No jet for Zuma as Boeing deal lapses

A controversial R2-billion deal to procure a new presidential jet from aircraft company Boeing has lapsed. (AFP)

A controversial R2-billion deal to procure a new presidential jet from aircraft company Boeing has lapsed. (AFP)

This is according to Minister Nosiviwe Mapisa-Nqakula, who took charge of the defence ministry a little over a fortnight ago after an unexpected Cabinet reshuffle that saw her predecessor, Lindiwe Sisulu, redeployed to the department of public service and administration.

"The offer [from Boeing] lapsed on June 15. There is no Boeing that is being procured right now by government," said Mapisa-Nqakula on Friday. 

"Although the need and requirements for air transportation for our VVIPs remain urgent, and that at some point a new procurement process will have to be embarked on, the department will have to conduct a consultation process that takes into consideration all our circumstances before a new process can start," she said.

VVIPs include current and former presidents and deputy presidents. Mapisa-Nqakula said that the new process would include all the relevant stakeholders, including the air force, which would determine the specifications required of the aircrafts and the national treasury, which would advise on procurement processes and budgetary implications.

Mapisa-Nqakula looked anxious as she responded to questions from journalists attending the press briefing in Pretoria. She said the aircraft in question had been built for another buyer, who had later cancelled the deal. Boeing had then put the aircraft up for sale but whether the aircraft itself fit the requirements of the defence force was unclear.

"The aircraft being negotiated was not necessarily what the defence force would have advised us to buy. Perhaps it's good that the intention to buy has lapsed because we can start a process that is consultative and will draw in the clients themselves to see what their needs are," she said.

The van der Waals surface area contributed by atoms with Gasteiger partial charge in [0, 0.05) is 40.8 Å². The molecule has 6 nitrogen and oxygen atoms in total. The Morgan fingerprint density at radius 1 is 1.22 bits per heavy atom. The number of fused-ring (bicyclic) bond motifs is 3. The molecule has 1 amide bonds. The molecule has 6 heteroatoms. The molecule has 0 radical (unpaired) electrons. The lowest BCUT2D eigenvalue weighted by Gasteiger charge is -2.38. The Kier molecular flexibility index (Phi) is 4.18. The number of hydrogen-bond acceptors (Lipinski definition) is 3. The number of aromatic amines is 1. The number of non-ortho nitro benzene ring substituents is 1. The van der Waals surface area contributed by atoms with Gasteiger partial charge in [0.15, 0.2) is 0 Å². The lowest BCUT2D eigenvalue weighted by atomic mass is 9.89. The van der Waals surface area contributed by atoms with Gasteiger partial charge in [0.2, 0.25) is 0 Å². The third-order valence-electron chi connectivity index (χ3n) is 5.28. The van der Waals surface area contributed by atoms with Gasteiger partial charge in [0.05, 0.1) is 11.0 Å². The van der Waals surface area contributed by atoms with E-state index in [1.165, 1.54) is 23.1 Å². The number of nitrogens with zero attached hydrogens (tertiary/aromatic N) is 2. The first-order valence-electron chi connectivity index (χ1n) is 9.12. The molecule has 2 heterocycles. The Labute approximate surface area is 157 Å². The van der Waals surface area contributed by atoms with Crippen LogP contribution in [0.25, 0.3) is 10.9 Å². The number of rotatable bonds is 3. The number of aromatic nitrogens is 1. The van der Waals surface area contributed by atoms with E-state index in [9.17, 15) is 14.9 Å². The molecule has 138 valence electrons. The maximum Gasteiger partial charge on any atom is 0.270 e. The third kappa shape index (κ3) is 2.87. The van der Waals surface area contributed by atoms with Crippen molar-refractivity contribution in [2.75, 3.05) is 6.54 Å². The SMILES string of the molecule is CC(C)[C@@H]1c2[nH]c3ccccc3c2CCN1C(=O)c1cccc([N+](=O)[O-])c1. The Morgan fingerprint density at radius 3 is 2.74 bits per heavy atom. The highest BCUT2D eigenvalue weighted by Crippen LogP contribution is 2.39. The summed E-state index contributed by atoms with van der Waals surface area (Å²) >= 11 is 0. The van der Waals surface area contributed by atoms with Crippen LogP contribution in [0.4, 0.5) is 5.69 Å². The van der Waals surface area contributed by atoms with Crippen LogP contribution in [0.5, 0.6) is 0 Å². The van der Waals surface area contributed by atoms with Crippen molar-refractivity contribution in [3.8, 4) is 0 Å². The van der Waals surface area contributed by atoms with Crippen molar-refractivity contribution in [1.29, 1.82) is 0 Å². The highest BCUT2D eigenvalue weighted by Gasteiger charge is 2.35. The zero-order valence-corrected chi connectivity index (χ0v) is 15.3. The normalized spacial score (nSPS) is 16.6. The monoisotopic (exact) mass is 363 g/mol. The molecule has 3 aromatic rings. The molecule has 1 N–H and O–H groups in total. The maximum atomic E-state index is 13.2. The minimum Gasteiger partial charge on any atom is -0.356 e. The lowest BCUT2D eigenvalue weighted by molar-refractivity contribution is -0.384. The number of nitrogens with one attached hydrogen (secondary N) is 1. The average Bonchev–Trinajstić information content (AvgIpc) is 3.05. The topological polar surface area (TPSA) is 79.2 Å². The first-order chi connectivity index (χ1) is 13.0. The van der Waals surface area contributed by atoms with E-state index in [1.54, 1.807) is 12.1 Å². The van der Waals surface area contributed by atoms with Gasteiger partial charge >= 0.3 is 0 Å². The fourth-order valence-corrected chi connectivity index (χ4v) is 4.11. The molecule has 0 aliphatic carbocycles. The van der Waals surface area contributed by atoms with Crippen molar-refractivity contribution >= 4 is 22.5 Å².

Mapisa-Nqakula would not be drawn into commenting on whether the decision to accept the Boeing deal had been a fair one and would not assign blame for the debacle. She pointed out that Sisulu had requested that the matter be taken to the public protector for investigation.

"This is now the subject for the public protector," she said. "I don't want to prejudge the issue. Let us … give the public protector the opportunity to investigate fully and let's hear what comes out of that report, and not make assumptions that there may have been irregularities," she said.

She said a series of meetings have been lined up with Sisulu to discuss the matter and that she was keen to put the matter to rest.

Last month it emerged that the executive had approved the purchase of four executive jets and that the defence department was in the process of procuring a Boeing 777-200 LR business jet for President Jacob Zuma and a Bombadier Global Express 6 000 for Deputy President Kgalema Mothlanthe at a cost of $235-million (R1.99-billion).

At the time, the DA's defence spokesperson David Maynier called on Sisulu to produce evidence that treasury had approved the deviation from normal competitive bidding processes required by treasury regulations and the Public Finance Management Act.

Following the announcement on Friday, Maynier said he welcomed the news that the process to purchase the plane had been called off but that he still has concerns about the defence department's intention to embark on a new procurement process.

He said that, based on previous experience, this meant billions of rands are likely to be spent on VIP aircraft. "It is simply wrong to waste billions of rands on new VIP aircraft when so many people in our country are poor. Zuma has a perfectly adequate existing aircraft – Inkwazi, a Boeing 737 business jet – which is in mint condition. We must make do with what we already have," he said.

Avionics specialist Danie Viljoen, agreed that Inkwazi was still serviceable. "There's no technical reason why it's not sufficient. It's definitely not unsafe and there's definitely not a problem with maintaining it," he said, adding that Inkwazi could probably be used for another 20 years.

"In terms of the serviceability and usability, it's definitely sufficient. It's not past its sell-by date."

But, he added, the range that the aircraft is capable of flying, number of people a presidential plane should carry, and the image it portrays was another question.

Faranaaz Parker

Faranaaz Parker

Faranaaz Parker is a reporter for the Mail & Guardian. She writes on everything from pop science to public health, and believes South Africa needs carbon taxes and more raging feminists. When she isn't instagramming pictures of her toddler or obsessively checking her Twitter, she plays third-person shooters on Xbox Live. Read more from Faranaaz Parker

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